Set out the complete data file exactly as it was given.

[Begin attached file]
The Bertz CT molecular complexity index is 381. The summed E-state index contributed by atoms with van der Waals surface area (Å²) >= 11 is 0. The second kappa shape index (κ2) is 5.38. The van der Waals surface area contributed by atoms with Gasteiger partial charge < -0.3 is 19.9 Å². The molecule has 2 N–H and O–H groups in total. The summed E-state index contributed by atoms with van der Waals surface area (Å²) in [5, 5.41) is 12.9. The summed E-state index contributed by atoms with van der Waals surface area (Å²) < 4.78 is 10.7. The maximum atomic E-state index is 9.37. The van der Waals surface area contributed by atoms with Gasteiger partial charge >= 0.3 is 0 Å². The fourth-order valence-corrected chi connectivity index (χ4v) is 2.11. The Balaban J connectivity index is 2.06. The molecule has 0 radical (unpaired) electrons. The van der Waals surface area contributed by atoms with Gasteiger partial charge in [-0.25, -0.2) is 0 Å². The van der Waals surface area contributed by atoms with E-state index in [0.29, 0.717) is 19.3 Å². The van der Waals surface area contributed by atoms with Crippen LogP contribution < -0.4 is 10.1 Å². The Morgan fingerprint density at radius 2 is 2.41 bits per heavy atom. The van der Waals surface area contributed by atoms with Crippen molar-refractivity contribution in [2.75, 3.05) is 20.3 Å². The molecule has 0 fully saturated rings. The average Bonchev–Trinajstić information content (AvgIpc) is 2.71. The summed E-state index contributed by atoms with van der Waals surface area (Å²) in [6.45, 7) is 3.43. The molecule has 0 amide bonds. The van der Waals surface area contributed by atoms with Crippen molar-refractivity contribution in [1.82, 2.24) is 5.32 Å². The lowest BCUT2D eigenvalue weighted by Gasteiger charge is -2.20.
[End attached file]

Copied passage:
The Bertz CT molecular complexity index is 381. The summed E-state index contributed by atoms with van der Waals surface area (Å²) >= 11 is 0. The second kappa shape index (κ2) is 5.38. The van der Waals surface area contributed by atoms with Gasteiger partial charge < -0.3 is 19.9 Å². The molecule has 2 N–H and O–H groups in total. The summed E-state index contributed by atoms with van der Waals surface area (Å²) in [5, 5.41) is 12.9. The summed E-state index contributed by atoms with van der Waals surface area (Å²) < 4.78 is 10.7. The maximum atomic E-state index is 9.37. The van der Waals surface area contributed by atoms with Gasteiger partial charge >= 0.3 is 0 Å². The fourth-order valence-corrected chi connectivity index (χ4v) is 2.11. The Balaban J connectivity index is 2.06. The molecule has 0 radical (unpaired) electrons. The van der Waals surface area contributed by atoms with Gasteiger partial charge in [-0.25, -0.2) is 0 Å². The van der Waals surface area contributed by atoms with E-state index in [0.29, 0.717) is 19.3 Å². The van der Waals surface area contributed by atoms with Crippen LogP contribution < -0.4 is 10.1 Å². The Morgan fingerprint density at radius 2 is 2.41 bits per heavy atom. The van der Waals surface area contributed by atoms with Crippen molar-refractivity contribution in [2.75, 3.05) is 20.3 Å². The molecule has 0 fully saturated rings. The average Bonchev–Trinajstić information content (AvgIpc) is 2.71. The summed E-state index contributed by atoms with van der Waals surface area (Å²) in [6.45, 7) is 3.43. The molecule has 0 amide bonds. The van der Waals surface area contributed by atoms with Crippen molar-refractivity contribution in [1.82, 2.24) is 5.32 Å². The lowest BCUT2D eigenvalue weighted by Gasteiger charge is -2.20.